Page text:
Both of the initial structural models evidenced good fit: Model 1 (Figure 1) χ2 (126) = 1629.57, p<.001, CFI = 0.96, TLI = 0.95, RMSEA = 0.06, SRMR = 0.04; Model 2 (Figure 2) χ2 (123) = 1543.74, p<.001, CFI = 0.96, TLI = 0.95, RMSEA = 0.06, SRMR = 0.03. Comparative model testing revealed that Model 2 fit the data significantly better than Model 1 (χ2Δ (4) = 95.31, p<.001). This indicates that interpersonal sensitivity did not fully statistically mediate the association between trauma exposure and psychological outcomes. In Model 2, all paths were significant, with the exception of the pathway between trauma exposure and anger reactions. Upon removal of this path, the model (Model 3, Figure 3) continued fit the data well: χ2 (124) = 1544.118, p<.001, CFI = 0.96, TLI = 0.95, RMSEA = 0.06, SRMR = 0.03). We then compared Model 2 and Model 3 to determine whether the removal of the structural path between trauma exposure and anger significantly harmed overall model fit. Comparison of Model 2 and Model 3 indicated that there was no significant difference in model fit (χ2Δ (1) = 0.38, ns). Model 3 was selected as the best model as it represented the most parsimonious model with the best fit. Final unstandardized and standardized path estimates for Model 3 are presented in Figure 4.

Figure 3. Partial mediation model B of association between trauma, interpersonal sensitivity, PTSD, depression, and anger.

Figure 4. Partial mediation model B of association between trauma, interpersonal sensitivity, PTSD, depression, and anger.

Unstandardized coefficients followed by standardized coefficients in parentheses are presented.

Next we tested the significance of indirect effects in Model 3. Standardized total, direct, and indirect effects, in addition to 95% confidence intervals, are displayed in Table 4. Analyses indicated that there was a significant indirect effect from trauma exposure to PTSD symptoms via interpersonal sensitivity (Estimate = 0.15, Standard Error (SE) = 0.01, p<.001, 95% Confidence Interval (CI) = 0.13 to 0.17). Further, there was a significant indirect effect from trauma exposure to depression symptoms via interpersonal sensitivity (Est = 0.23, SE = 0.02, p<.001, 95% CI = 0.20 to 0.26). Finally, there was a significant indirect effect from trauma exposure to anger reactions (Est = 0.20, SE = 0.02, p<.001, 95% CI = 0.18 to 0.23).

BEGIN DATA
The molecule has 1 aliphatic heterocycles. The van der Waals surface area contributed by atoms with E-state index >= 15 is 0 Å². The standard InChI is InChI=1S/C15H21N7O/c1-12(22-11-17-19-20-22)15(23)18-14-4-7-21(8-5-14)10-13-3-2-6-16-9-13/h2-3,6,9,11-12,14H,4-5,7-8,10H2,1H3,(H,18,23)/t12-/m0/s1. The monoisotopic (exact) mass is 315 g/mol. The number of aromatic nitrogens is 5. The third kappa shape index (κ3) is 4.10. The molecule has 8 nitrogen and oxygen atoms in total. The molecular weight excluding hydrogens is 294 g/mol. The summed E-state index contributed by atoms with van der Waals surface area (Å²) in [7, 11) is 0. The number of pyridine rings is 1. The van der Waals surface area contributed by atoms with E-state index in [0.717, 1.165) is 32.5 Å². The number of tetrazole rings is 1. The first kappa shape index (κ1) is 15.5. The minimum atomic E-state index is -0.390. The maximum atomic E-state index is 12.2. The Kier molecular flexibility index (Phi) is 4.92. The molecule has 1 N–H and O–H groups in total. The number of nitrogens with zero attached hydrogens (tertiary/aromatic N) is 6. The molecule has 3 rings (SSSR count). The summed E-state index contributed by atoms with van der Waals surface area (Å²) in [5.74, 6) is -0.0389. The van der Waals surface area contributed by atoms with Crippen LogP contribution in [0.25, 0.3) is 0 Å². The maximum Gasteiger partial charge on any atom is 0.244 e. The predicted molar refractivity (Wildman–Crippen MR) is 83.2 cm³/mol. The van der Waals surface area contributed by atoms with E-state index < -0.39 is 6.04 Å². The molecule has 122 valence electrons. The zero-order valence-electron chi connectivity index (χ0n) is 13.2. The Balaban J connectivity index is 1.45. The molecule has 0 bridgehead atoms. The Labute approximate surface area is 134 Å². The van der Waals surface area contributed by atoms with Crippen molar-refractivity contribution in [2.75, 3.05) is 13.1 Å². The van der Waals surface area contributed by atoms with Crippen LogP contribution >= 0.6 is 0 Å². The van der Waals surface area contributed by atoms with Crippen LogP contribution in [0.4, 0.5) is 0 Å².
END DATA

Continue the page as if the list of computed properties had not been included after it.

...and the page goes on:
Table 4. Standardized total, direct, and indirect effects from trauma to PTSD, depression and anger.


This study investigated the relationship between trauma exposure, interpersonal sensitivity, and psychological outcomes in a sample of over 3,000 war survivors. The key finding from this study was that interpersonal sensitivity fully statistically mediates the relationship between war trauma exposure and anger reactions, and partially statistically mediates the association between trauma exposure and symptoms of PTSD and depression. These results extend upon research conducted with non-war survivors indicating that trauma exposure (especially interpersonal trauma) is associated with higher levels of interpersonal sensitivity [11], [12]. This is consistent with research suggesting that interpersonal sensitivity is associated with PTSD symptoms [13], [36], as well as other types of psychopathology [14][16]. For example, a longitudinal study conducted with Vietnamese refugees indicated that those with PTSD had significantly higher levels of interpersonal sensitivity than those without PTSD both upon arrival to the resettlement country and at a three year follow-up assessment [4]. It is notable that, in the current study, the impact of trauma exposure on psychological outcomes via interpersonal sensitivity was equal to (in the case of PTSD symptoms) or stronger than (in the case of depression symptoms and anger reactions) the direct effect of trauma exposure. This highlights the importance of the association between interpersonal sensitivity and mental health outcomes in survivors of war trauma.

The relationship between war-trauma and PTSD and depression is well-documented, with findings from research studies attesting to the dose-response relationship between trauma and psychological outcomes [37], [38]. Results from this study provide evidence for a potential mechanism that may underlie this relationship, suggesting that exposure to traumatic events may contribute to heightened interpersonal sensitivity, which is associated with poor psychological outcomes. While the impact of trauma exposure on psychological processes has attracted considerable research attention in western countries, relatively less research has been conducted considering psychological mechanisms in post-conflict settings. This research provides evidence that the psychological impact of trauma experienced in the context of war may extend beyond the event itself, to encompass post-trauma cognitive responses that shape future interactions and experiences; and ultimately contribute to mental health-related functioning.